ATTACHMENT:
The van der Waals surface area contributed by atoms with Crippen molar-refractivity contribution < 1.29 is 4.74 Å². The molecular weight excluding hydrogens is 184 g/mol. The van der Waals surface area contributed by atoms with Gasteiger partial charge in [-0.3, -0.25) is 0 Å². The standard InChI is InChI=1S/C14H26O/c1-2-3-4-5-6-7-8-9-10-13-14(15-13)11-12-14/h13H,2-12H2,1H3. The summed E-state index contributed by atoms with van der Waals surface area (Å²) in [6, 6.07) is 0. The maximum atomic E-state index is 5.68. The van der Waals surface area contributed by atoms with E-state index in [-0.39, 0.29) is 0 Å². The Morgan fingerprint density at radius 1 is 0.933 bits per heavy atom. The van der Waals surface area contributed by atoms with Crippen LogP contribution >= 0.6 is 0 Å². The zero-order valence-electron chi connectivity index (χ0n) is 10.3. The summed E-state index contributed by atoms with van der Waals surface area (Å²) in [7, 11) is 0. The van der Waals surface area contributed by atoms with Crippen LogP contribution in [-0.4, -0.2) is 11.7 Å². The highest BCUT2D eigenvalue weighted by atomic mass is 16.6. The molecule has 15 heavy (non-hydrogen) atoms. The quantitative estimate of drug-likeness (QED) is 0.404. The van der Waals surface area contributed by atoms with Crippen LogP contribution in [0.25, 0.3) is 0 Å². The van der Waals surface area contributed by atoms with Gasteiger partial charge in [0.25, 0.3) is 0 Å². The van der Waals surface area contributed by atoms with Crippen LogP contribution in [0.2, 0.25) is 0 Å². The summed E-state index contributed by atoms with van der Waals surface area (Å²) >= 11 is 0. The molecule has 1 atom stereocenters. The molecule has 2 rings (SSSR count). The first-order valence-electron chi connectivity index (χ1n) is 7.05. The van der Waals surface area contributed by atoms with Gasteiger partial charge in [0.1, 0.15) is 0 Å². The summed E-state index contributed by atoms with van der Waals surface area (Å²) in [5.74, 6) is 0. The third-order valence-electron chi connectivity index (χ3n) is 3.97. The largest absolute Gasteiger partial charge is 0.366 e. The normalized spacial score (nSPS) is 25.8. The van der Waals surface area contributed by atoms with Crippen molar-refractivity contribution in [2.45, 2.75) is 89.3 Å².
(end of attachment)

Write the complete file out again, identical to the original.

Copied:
The van der Waals surface area contributed by atoms with Crippen molar-refractivity contribution < 1.29 is 4.74 Å². The molecular weight excluding hydrogens is 184 g/mol. The van der Waals surface area contributed by atoms with Gasteiger partial charge in [-0.3, -0.25) is 0 Å². The standard InChI is InChI=1S/C14H26O/c1-2-3-4-5-6-7-8-9-10-13-14(15-13)11-12-14/h13H,2-12H2,1H3. The summed E-state index contributed by atoms with van der Waals surface area (Å²) in [6, 6.07) is 0. The maximum atomic E-state index is 5.68. The van der Waals surface area contributed by atoms with E-state index in [-0.39, 0.29) is 0 Å². The Morgan fingerprint density at radius 1 is 0.933 bits per heavy atom. The van der Waals surface area contributed by atoms with Crippen LogP contribution >= 0.6 is 0 Å². The zero-order valence-electron chi connectivity index (χ0n) is 10.3. The summed E-state index contributed by atoms with van der Waals surface area (Å²) in [7, 11) is 0. The van der Waals surface area contributed by atoms with Crippen LogP contribution in [-0.4, -0.2) is 11.7 Å². The highest BCUT2D eigenvalue weighted by atomic mass is 16.6. The molecule has 15 heavy (non-hydrogen) atoms. The quantitative estimate of drug-likeness (QED) is 0.404. The van der Waals surface area contributed by atoms with Crippen LogP contribution in [0.25, 0.3) is 0 Å². The van der Waals surface area contributed by atoms with Gasteiger partial charge in [0.25, 0.3) is 0 Å². The van der Waals surface area contributed by atoms with Crippen LogP contribution in [0.2, 0.25) is 0 Å². The summed E-state index contributed by atoms with van der Waals surface area (Å²) >= 11 is 0. The molecule has 1 atom stereocenters. The molecule has 2 rings (SSSR count). The first-order valence-electron chi connectivity index (χ1n) is 7.05. The van der Waals surface area contributed by atoms with Gasteiger partial charge in [0.1, 0.15) is 0 Å². The summed E-state index contributed by atoms with van der Waals surface area (Å²) in [5.74, 6) is 0. The third-order valence-electron chi connectivity index (χ3n) is 3.97. The largest absolute Gasteiger partial charge is 0.366 e. The normalized spacial score (nSPS) is 25.8. The van der Waals surface area contributed by atoms with Crippen molar-refractivity contribution in [2.45, 2.75) is 89.3 Å².